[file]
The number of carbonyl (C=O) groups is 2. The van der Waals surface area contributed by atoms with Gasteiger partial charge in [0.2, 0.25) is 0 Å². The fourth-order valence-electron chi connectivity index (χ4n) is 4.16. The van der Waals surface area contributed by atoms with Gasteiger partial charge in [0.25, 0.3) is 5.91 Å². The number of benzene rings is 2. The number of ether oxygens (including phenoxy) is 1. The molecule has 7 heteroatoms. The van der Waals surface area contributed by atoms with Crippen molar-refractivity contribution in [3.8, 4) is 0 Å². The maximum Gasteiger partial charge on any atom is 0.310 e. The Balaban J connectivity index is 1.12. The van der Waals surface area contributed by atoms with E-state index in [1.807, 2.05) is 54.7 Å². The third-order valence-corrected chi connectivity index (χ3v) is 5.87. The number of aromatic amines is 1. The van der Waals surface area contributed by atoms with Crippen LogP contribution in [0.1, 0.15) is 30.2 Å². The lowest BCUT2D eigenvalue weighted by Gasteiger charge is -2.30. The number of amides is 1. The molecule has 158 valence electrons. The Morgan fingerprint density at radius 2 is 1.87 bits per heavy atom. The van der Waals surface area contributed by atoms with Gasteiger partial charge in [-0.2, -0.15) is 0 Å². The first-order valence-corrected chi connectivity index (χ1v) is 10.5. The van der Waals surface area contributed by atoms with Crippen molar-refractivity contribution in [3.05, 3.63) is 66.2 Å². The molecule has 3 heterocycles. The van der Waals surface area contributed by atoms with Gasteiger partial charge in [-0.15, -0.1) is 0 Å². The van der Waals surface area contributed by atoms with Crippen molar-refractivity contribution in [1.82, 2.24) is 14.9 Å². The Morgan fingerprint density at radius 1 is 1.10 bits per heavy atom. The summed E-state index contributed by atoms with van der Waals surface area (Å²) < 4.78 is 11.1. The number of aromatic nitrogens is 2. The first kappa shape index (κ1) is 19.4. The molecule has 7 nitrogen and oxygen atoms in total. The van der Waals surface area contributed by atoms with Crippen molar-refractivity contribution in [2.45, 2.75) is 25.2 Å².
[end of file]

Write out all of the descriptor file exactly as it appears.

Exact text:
The number of carbonyl (C=O) groups is 2. The van der Waals surface area contributed by atoms with Gasteiger partial charge in [0.2, 0.25) is 0 Å². The fourth-order valence-electron chi connectivity index (χ4n) is 4.16. The van der Waals surface area contributed by atoms with Gasteiger partial charge in [0.25, 0.3) is 5.91 Å². The number of benzene rings is 2. The number of ether oxygens (including phenoxy) is 1. The molecule has 7 heteroatoms. The van der Waals surface area contributed by atoms with Crippen molar-refractivity contribution in [3.8, 4) is 0 Å². The maximum Gasteiger partial charge on any atom is 0.310 e. The Balaban J connectivity index is 1.12. The van der Waals surface area contributed by atoms with E-state index in [1.807, 2.05) is 54.7 Å². The third-order valence-corrected chi connectivity index (χ3v) is 5.87. The number of aromatic amines is 1. The van der Waals surface area contributed by atoms with Crippen LogP contribution in [0.1, 0.15) is 30.2 Å². The lowest BCUT2D eigenvalue weighted by Gasteiger charge is -2.30. The number of amides is 1. The molecule has 158 valence electrons. The Morgan fingerprint density at radius 2 is 1.87 bits per heavy atom. The van der Waals surface area contributed by atoms with Gasteiger partial charge in [-0.2, -0.15) is 0 Å². The first-order valence-corrected chi connectivity index (χ1v) is 10.5. The van der Waals surface area contributed by atoms with Crippen molar-refractivity contribution in [3.05, 3.63) is 66.2 Å². The molecule has 3 heterocycles. The van der Waals surface area contributed by atoms with Gasteiger partial charge in [-0.15, -0.1) is 0 Å². The van der Waals surface area contributed by atoms with Crippen molar-refractivity contribution in [1.82, 2.24) is 14.9 Å². The Morgan fingerprint density at radius 1 is 1.10 bits per heavy atom. The summed E-state index contributed by atoms with van der Waals surface area (Å²) < 4.78 is 11.1. The number of aromatic nitrogens is 2. The first kappa shape index (κ1) is 19.4. The molecule has 7 nitrogen and oxygen atoms in total. The van der Waals surface area contributed by atoms with Crippen molar-refractivity contribution in [2.45, 2.75) is 25.2 Å².